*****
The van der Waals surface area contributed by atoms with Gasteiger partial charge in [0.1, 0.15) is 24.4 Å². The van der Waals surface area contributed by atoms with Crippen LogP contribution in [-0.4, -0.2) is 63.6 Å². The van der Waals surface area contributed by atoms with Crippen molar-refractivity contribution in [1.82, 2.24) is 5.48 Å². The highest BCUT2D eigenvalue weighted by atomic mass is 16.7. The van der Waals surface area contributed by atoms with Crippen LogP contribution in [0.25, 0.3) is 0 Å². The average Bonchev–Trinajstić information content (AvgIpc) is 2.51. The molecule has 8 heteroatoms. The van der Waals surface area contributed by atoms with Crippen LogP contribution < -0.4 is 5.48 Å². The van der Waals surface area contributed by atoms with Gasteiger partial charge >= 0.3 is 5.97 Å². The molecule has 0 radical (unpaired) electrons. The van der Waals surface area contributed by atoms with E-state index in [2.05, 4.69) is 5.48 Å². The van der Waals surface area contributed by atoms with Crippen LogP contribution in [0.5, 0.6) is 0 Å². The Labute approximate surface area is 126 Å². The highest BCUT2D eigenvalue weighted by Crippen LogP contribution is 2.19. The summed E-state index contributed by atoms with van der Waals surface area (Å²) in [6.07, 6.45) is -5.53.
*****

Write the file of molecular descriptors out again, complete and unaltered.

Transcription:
The van der Waals surface area contributed by atoms with Gasteiger partial charge in [0.1, 0.15) is 24.4 Å². The van der Waals surface area contributed by atoms with Crippen LogP contribution in [-0.4, -0.2) is 63.6 Å². The van der Waals surface area contributed by atoms with Crippen molar-refractivity contribution in [1.82, 2.24) is 5.48 Å². The highest BCUT2D eigenvalue weighted by atomic mass is 16.7. The van der Waals surface area contributed by atoms with Crippen LogP contribution in [0.25, 0.3) is 0 Å². The average Bonchev–Trinajstić information content (AvgIpc) is 2.51. The molecule has 8 heteroatoms. The van der Waals surface area contributed by atoms with Crippen LogP contribution < -0.4 is 5.48 Å². The van der Waals surface area contributed by atoms with Gasteiger partial charge >= 0.3 is 5.97 Å². The molecule has 0 radical (unpaired) electrons. The van der Waals surface area contributed by atoms with E-state index in [2.05, 4.69) is 5.48 Å². The van der Waals surface area contributed by atoms with Crippen LogP contribution in [0.5, 0.6) is 0 Å². The Labute approximate surface area is 126 Å². The highest BCUT2D eigenvalue weighted by Crippen LogP contribution is 2.19. The summed E-state index contributed by atoms with van der Waals surface area (Å²) in [6.07, 6.45) is -5.53.